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City OKs wireless plan
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 The Statesboro City Council decided Tuesday to move forward with a plan to install a wireless network in partnership with Clearwire communications.
    The project, which has been in the works for well over a year, will cost $686,000 with $323,298 coming from a Georgia Wireless Communities program grant awarded to the city in January 2008. The city’s portion will total $363,000, which will be paid for by obtaining a loan from the Georgia Municipal Association lease program, according to city manager Shane Haynes.
    A GMA loan is a low-interest, short-term loan that can be utilized by local governments to pay for infrastructure improvements. Current interest rates run from one to three percent.
    Before the vote, Mayor Bill Hatcher said, “I feel this is a great opportunity and I hope we don’t let it pass us by.”
    The council authorized the mayor and city manager to enter into final contract negotiations with Clearwire in a 4-1 vote, after a motion by Councilman Tommy Blitch and a second by Councilman Joe Brannen. The sole dissenting vote was cast by Councilman Travis Chance, who said during discussion he was concerned about the financial risk to the city.
    “I don’t think we need to go into debt, that’s just my opinion,” Chance said. “I hope I’m wrong but I don’t see us making any money on this.” 
    According to Haynes, an internal committee consisting of various city staffers recommended the council approve the measure.
    “We think the benefits far outweigh the risks in this case,” Haynes said.
    In the current proposal, the city would receive 100 free wireless accounts in exchange for allowing Clearwire to place equipment on two of the city’s water towers. In addition, the city will receive a 10 percent gross revenue share from  Clearwire for the first 5 years. After that, according to the city’s wireless consultant Karl Edwards of Excelsio Communications, ownership of the entire network would revert to Clearwire.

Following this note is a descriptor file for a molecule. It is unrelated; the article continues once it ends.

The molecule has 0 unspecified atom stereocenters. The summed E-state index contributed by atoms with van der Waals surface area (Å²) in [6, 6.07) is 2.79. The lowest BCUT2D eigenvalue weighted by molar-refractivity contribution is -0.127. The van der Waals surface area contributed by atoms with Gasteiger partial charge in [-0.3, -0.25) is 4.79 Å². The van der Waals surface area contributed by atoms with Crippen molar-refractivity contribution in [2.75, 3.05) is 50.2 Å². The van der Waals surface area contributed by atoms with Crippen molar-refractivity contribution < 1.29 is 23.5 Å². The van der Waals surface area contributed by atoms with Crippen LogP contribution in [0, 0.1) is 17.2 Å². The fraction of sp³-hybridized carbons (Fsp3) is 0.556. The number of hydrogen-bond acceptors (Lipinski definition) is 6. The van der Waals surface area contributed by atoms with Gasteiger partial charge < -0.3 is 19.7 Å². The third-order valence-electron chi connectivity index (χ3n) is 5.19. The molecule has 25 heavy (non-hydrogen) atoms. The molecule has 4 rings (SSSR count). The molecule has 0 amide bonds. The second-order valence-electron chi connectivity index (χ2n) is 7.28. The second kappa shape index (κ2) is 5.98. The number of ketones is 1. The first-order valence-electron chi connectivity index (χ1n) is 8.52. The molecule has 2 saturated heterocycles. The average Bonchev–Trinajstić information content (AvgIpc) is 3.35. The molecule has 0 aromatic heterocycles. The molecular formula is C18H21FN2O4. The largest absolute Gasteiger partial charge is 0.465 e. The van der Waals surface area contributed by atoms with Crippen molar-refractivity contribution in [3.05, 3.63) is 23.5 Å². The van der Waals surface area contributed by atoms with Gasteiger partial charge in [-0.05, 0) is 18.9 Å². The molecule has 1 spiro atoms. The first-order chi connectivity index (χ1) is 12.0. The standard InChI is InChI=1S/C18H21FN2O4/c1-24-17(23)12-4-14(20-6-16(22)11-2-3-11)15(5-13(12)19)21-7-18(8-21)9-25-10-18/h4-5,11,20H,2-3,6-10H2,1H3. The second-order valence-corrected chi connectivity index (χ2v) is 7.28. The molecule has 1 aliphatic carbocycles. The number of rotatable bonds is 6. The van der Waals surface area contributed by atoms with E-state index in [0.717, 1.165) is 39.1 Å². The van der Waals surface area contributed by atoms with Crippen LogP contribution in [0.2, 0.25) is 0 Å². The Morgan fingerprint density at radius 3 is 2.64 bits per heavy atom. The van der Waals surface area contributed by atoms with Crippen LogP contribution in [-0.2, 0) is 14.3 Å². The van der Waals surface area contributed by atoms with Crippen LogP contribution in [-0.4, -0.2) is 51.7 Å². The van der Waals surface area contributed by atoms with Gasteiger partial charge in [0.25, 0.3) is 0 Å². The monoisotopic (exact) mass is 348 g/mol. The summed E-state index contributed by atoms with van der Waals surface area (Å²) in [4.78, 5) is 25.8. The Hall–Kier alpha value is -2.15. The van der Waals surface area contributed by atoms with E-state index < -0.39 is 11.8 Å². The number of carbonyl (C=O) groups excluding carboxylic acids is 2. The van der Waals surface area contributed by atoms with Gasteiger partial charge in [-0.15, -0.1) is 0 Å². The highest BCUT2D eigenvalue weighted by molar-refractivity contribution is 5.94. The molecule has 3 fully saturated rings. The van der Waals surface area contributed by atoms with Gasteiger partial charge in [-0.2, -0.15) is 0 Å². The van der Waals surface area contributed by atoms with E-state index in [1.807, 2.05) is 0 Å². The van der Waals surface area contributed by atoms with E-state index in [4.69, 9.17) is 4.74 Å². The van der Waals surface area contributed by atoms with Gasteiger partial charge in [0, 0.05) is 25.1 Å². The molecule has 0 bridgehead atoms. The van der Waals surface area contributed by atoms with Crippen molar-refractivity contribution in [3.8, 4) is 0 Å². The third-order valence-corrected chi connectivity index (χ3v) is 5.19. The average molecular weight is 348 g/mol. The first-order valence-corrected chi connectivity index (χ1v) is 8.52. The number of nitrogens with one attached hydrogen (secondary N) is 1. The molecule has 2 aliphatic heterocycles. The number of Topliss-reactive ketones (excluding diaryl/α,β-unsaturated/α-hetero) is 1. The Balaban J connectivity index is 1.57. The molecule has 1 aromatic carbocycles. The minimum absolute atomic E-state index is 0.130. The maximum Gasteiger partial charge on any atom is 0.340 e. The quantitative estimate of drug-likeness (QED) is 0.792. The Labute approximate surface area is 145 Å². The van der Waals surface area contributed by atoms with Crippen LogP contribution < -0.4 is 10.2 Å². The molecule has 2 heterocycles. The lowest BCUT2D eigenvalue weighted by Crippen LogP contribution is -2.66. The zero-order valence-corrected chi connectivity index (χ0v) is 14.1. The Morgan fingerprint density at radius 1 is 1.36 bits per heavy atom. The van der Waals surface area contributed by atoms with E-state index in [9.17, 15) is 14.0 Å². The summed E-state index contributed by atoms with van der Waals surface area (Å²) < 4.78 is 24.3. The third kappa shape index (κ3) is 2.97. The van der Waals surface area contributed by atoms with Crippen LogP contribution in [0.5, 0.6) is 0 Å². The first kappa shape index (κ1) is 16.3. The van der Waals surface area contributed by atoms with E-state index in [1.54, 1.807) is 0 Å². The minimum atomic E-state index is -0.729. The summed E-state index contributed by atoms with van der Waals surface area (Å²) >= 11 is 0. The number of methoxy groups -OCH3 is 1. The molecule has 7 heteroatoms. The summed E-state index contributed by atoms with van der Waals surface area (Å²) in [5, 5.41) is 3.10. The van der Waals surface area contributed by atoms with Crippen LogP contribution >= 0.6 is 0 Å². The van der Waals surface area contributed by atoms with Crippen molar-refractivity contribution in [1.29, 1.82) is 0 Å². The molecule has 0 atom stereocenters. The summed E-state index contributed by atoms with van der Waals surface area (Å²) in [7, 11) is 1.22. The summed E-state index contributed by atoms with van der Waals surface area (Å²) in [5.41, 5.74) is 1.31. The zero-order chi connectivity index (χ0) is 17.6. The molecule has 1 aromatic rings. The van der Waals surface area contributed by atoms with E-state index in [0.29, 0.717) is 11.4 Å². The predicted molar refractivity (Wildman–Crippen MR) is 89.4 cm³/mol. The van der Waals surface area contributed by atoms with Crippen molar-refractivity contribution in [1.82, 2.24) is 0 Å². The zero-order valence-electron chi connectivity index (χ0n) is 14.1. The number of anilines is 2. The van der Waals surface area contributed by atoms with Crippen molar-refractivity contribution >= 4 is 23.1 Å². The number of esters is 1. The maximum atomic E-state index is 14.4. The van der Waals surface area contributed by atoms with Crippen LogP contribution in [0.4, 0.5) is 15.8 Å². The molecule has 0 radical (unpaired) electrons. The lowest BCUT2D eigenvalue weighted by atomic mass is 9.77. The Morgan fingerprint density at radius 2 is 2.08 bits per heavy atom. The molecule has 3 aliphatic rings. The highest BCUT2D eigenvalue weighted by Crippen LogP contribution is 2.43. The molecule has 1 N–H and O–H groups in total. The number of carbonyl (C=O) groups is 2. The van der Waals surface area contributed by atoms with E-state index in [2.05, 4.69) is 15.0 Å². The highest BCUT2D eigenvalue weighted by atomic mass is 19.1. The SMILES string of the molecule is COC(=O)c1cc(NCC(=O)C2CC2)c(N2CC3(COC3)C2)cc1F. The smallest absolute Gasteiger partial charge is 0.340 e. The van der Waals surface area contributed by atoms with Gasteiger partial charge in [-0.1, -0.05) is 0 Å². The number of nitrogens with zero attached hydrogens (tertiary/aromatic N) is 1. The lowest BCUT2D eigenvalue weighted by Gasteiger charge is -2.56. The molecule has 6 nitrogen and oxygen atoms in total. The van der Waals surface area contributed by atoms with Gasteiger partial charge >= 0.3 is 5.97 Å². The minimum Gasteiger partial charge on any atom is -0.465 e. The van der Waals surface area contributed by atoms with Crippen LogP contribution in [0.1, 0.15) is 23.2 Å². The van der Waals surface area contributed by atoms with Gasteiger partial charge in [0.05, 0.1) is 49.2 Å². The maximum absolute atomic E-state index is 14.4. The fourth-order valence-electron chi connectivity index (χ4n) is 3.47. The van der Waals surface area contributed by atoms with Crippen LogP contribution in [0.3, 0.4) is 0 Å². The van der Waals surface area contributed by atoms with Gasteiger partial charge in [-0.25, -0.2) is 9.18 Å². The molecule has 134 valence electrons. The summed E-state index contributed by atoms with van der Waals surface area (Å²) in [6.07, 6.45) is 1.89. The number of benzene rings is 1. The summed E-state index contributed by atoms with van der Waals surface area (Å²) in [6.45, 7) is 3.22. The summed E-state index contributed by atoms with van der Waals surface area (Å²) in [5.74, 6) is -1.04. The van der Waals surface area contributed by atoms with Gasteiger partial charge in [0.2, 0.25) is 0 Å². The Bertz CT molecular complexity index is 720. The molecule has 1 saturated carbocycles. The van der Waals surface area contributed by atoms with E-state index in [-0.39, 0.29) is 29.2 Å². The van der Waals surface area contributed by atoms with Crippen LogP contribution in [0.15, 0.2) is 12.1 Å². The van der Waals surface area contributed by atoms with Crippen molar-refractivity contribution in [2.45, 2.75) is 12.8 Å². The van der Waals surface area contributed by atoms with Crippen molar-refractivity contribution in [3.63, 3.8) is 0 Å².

“The assumption is that after the initial five years, the revenue share will end.” Edwards said at the meeting.
    Hatcher said that the city is working on renegotiating the long-term revenue share with Clearwire.
    Councilman Will Britt, who has often been critical of the financial projections presented by Edwards, explained that a reduction in the cost of police cellular service for laptop connectivity was a big reason for his vote.
    “Immediately off the bat, the city of Statesboro is going to spend $350,000 to save $150,000. If the contract comes in anywhere where it should, we should break even. We should have a revenue stream approaching $200,000 over five years and after that we are still provided with account for the use of the towers,” Britt said. “I think it’s a break-even project. I don’t see it as a money generator. From a business standpoint, having that mobility coverage may be something that tilts somebody to move to Statesboro.”
    Britt said the only way to get Clearwire into as small a market as Statesboro was for the city to invest in the infrastructure.
    Lee Johnson, president of Northland Communications, is concerned about the council’s decision. He said he applauds the mayor and council for being forward thinking and trying to bring better communications to the city, but is troubled by the both the agreement with Clearwire and the method used to fund the network.
    “Why would the city choose to fund a multi-million dollar company with tax-payer money when (the company) can fund it themselves? Granted some of the money is grant money but even that comes from the taxpayers at some point,” Johnson said. “If it’s such a great deal…and I’ve looked at their projections, if they do 50 percent of their projections it will be a good deal for them.  So why does the city have to take taxpayer money and fund it? I don’t understand that.
    “(Karl Edwards at the council meeting) talked about start-up companies Google, Intel and others, but none of them were funded by government funds. That was private money. I think it starts a bad precedent for the city to start funding private enterprise.”